BMA Health and Safety Protocols
- Reopening Schedule: The BMA will reopen its building in three phases, with a limited number of galleries and gathering spaces, including the East Lobby, Terrace Gallery, and African, Asian, and European art galleries, among others, opening on September 16. Additional portions of the museum will open on September 23, including the Antioch Court, Cone Collection, and contemporary art galleries. The building will become fully accessible on September 30. Should it become necessary to ensure the health and safety of staff and visitors, the BMA may alter the pace of reopening.
- Entry to the Museum: The BMA will install an exterior welcome area at the East Lobby entrance, which will serve as the only entrance to the museum and support social distancing measures and capacity management. Visitors will be strongly encouraged to reserve free, timed-entry passes, with 15 passes available in 15-minute intervals until 4:15 p.m. on the BMA’s website. Up to six additional passes per 15-minute interval will be available for walk-up guests. Groups will be limited to five individuals. The BMA Shop, lobby restrooms, and Gertrude’s Chesapeake Kitchen will be accessible without passes, in alignment with capacity limits for each space and interstitial areas. Visitors will be able to exit the museum through the Zamoiski East Entrance, Merrick Historic Entrance, and Wurtzburger School Entrance.
- PPE and Signage: All staff and visitors will be required to wear masks. Visitors who arrive to the welcome area without a mask will be provided with one by the BMA. Hand sanitizer stations will be installed at the welcome area and throughout the museum. Signage on the floors and walls will be used to help visitors maintain six feet of social distance and capacity limits in different galleries and spaces throughout the museum. Additional signage will indicate areas where one-way traffic may be required and provide reminders about important sanitary practices. Front-of-house staff will also be on hand to answer questions and help visitors move through the museum.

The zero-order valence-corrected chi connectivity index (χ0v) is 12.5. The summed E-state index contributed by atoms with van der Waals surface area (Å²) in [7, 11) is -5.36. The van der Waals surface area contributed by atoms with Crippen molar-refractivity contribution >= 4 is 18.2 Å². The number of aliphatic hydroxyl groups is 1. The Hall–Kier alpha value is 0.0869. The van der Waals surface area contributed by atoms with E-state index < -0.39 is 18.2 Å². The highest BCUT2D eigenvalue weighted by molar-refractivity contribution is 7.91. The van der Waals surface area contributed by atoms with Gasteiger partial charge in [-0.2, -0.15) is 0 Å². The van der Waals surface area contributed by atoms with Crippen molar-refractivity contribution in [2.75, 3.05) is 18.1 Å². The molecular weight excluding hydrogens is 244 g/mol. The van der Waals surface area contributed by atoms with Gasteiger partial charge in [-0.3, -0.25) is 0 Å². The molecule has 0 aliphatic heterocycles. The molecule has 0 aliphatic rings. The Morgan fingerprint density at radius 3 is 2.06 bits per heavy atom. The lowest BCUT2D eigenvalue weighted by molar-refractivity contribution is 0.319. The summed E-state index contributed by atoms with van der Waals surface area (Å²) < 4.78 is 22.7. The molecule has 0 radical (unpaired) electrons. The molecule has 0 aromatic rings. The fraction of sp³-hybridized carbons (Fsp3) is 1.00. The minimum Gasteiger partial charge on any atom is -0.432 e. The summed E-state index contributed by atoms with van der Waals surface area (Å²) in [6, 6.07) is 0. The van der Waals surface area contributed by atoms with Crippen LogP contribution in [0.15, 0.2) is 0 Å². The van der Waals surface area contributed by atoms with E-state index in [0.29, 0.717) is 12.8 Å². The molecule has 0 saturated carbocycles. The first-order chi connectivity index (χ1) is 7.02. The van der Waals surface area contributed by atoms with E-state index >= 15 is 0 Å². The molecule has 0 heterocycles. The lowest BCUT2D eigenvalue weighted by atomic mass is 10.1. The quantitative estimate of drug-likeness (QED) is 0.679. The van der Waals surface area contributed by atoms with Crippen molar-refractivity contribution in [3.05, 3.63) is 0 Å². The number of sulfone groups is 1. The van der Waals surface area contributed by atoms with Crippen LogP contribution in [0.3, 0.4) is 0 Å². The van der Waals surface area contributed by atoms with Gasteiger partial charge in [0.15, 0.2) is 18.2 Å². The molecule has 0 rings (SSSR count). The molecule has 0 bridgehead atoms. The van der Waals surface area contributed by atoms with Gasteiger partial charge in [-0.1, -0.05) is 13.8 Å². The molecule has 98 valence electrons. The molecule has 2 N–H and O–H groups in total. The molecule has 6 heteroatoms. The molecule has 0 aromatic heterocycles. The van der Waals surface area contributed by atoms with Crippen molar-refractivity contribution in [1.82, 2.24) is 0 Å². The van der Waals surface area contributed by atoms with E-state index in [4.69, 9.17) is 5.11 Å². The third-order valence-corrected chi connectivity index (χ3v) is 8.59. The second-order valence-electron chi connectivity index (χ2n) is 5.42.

“The BMA’s dedicated team has been following closely the guidance of health and government officials and developed protocols that are in alignment with recommended best practices. We are confident that we have established systems and processes that will provide both a safe and enjoyable experience for the public,” added Bedford. “While some aspects of the experience will certainly be different, we are working hard to ensure that our visitors understand the changes and feel comfortable, assured, and engaged during their visit to the BMA.”
Additional information about the BMA’s health and safety protocols will be available on its website at artbma.org.
About the Baltimore Museum of Art
Founded in 1914, the Baltimore Museum of Art (BMA) inspires people of all ages and backgrounds through exhibitions, programs, and collections that tell an expansive story of art—challenging long-held narratives and embracing new voices. Our outstanding collection of more than 97,000 objects spans many eras and cultures and includes the world’s largest public holding of works by Henri Matisse; one of the nation’s finest collections of prints, drawings, and photographs; and a rapidly growing number of works by contemporary artists of diverse backgrounds. The museum is also distinguished by a neoclassical building designed by American architect John Russell Pope and two beautifully landscaped gardens featuring an array of modern and contemporary sculpture. The BMA is located three miles north of the Inner Harbor, adjacent to the main campus of Johns Hopkins University, and has a community branch at Lexington Market. General admission is free so that everyone can enjoy the power of art.